At Kelvingrove Art Gallery we were provided with advice on how to encourage pupils to discover various pieces of art in the museum, e.g. by providing each pupil with a torch and asking them to explore different points of a painting, suggesting how this part makes them feel, exploring the concept of inner emotions. We were advised to use higher order questioning methods when talking to children about art as this enables them to come to a new level of thinking. For example, instead of asking basic questions such as “What colour is the sky in this picture?” it would be more beneficial to ask “How do you think the people in the painting felt?”, contrasting it with other paintings. Another issue explored was the need to explore colour and texture used in paintings with the pupils allowing them to understand the links between colour and emotion e.g. dark colours in paintings generally suggest a gloomy context.
We were brought on a short tour of the museum where we were provided with ideas of activities we could do with pupils enabling them to see art beyond the literal visualisation and start to think what the art suggests. It was suggested that we could show children the armour of knights, comparing it with the armour of animals (e.g. the hard shield on a tortoise) discussing how both these armours are used for protection. This could then lead on to further discussion about animals which have protective armour.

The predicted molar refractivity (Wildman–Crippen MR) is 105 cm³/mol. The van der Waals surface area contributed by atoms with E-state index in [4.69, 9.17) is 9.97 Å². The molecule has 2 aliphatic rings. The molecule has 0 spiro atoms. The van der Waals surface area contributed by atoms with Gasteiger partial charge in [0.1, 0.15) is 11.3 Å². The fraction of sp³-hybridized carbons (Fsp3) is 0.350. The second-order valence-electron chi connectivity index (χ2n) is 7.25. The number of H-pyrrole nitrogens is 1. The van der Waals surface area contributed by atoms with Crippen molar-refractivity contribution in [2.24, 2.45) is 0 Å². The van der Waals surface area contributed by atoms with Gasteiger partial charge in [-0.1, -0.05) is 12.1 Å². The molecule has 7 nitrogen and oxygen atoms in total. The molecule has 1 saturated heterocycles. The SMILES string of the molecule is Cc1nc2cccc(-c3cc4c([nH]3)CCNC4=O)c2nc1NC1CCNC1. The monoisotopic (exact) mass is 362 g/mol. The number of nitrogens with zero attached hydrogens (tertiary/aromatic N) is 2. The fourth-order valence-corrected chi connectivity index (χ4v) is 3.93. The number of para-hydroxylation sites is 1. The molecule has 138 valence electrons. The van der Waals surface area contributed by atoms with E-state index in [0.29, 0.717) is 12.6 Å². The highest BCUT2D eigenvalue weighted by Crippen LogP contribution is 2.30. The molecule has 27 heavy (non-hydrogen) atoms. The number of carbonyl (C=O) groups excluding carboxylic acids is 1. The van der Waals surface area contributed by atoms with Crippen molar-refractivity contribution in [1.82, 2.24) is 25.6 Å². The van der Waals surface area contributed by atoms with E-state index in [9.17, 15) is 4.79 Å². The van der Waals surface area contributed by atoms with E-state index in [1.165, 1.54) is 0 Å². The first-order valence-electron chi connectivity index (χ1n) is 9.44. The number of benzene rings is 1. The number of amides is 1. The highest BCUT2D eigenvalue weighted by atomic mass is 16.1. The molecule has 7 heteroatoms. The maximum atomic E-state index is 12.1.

I have included the link for Kelvingrove Art Gallery and Museum below:
Below: Some pictures of my day at Kelvingrove!
In small groups we explored the museum, gathering ideas for a lesson which we could present to a class of primary school aged pupils. My group were particularly inspired by the ceramic faces which were hanging from the roof at different levels, giving us the idea of doing a lesson based on expression where pupils could look at the expressions on the faces and write a creative piece suggesting why the particular expression is displayed.
What I learnt from the workshop:
– The importance of looking beyond the literal visual meaning of a piece of art
– We can incorporate art into various elements of the curriculum e.g. English
– Colour dramatically affects the mood of artwork
How the experience could be applied within a primary teaching context:
-After looking around the museum I thought of various objects which could be explored in order to teach ‘the arts’. For example, pupils could look at various sorts of jewellery, exploring different cultures, colours, textures, synthetic materials vs. natural materials. Children could then make a piece of jewellery such as paper bracelets which are made in Africa.